WHEN Basil I (867–86), the founder of the ‘Macedonian’ dynasty, seized the throne, the Byzantine Empire was at one of its recurrent nadirs. Crete had fallen to Spanish Muslims around 824. Effective authority over Cyprus and Rhodes had been lost much earlier. Cilicia was in the hands of Muslim corsair emirs. In the North, the Empire was under pressure from the Patzinaks, Magyars, and Bulgars. In the West, Byzantine presence in south Italy was ephemeral.
By the death of Basil II (976–1025) it all looked very different. The maritime approaches to the Empire from the south and west had been secured by the re-establishment of firm rule in south Italy during the reign of Basil I and by the reconquest of Crete in 960–1, Cyprus in 965, Rhodes at some unknown date, and Cilicia and northern Syria in the second half of the tenth century. Basil II destroyed the First Bulgarian Empire in 1018 and pushed the northern frontier back to the Danube, where it remained in spite of occasional Patzinak pressure.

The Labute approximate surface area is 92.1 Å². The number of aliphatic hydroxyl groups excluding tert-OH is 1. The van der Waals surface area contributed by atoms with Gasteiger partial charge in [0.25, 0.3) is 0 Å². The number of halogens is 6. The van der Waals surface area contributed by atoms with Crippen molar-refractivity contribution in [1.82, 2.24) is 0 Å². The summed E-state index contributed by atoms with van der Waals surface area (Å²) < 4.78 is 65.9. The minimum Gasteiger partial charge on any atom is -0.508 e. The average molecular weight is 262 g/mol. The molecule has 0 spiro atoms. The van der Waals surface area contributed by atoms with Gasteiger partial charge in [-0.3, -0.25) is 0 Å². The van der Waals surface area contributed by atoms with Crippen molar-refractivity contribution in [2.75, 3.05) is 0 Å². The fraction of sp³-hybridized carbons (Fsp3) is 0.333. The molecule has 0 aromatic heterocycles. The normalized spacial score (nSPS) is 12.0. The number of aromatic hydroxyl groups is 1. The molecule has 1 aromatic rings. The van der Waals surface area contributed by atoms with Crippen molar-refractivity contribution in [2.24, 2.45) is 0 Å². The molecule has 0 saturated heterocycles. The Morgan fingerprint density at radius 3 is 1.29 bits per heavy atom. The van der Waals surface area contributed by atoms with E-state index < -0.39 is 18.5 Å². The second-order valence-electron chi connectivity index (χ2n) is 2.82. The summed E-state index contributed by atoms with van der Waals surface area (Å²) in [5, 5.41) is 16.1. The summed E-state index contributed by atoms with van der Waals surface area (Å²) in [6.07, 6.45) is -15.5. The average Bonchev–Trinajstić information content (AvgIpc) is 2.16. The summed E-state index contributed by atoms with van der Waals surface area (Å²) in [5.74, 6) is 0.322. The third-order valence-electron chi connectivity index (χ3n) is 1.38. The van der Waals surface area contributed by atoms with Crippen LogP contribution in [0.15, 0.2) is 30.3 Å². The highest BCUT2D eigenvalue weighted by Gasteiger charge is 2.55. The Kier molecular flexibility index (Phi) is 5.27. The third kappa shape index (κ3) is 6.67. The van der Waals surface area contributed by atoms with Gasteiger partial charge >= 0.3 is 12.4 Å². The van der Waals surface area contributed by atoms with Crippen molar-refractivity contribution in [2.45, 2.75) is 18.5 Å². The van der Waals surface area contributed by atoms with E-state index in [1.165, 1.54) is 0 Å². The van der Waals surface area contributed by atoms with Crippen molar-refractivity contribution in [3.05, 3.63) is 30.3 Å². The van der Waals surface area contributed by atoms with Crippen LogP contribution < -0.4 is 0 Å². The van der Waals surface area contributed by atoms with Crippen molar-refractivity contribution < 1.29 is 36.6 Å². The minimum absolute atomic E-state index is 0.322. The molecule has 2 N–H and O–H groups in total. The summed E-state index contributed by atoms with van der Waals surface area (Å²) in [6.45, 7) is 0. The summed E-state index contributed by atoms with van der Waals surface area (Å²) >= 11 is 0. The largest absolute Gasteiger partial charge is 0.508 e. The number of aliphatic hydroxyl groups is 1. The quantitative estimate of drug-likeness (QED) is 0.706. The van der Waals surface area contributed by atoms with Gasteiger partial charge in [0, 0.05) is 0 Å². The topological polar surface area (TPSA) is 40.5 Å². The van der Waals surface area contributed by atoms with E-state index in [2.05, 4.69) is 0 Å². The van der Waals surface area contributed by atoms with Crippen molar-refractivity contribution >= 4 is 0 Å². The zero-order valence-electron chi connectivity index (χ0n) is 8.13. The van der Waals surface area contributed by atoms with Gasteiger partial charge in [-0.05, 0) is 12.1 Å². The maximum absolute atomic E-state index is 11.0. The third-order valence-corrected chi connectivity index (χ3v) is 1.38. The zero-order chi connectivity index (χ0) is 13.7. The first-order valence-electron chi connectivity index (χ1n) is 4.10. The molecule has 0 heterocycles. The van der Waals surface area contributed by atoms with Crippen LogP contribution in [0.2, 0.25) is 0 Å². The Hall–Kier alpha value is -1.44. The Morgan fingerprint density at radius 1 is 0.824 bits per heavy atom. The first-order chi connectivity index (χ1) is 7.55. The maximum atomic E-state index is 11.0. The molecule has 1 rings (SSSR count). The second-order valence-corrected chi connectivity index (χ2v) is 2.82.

In all of this, Byzantine fleets played operational roles at various times. By the Macedonian era, these consisted of an ‘imperial’ fleet based on Constantinople commanded by the δϱουγγάϱιος τοῦ πλίμου (droungarios tou ploimou), ‘admiral of the fleet’, and the thematic fleets of the Kibyrrhaiōtai based at Attaleia, the northern Aegean (theme of Aigaion Pelagos, Aegean Sea), and the southern Aegean (theme of Samos, based at Samos), each under their στϱατηγοί (stratēgoi), generals/admirals.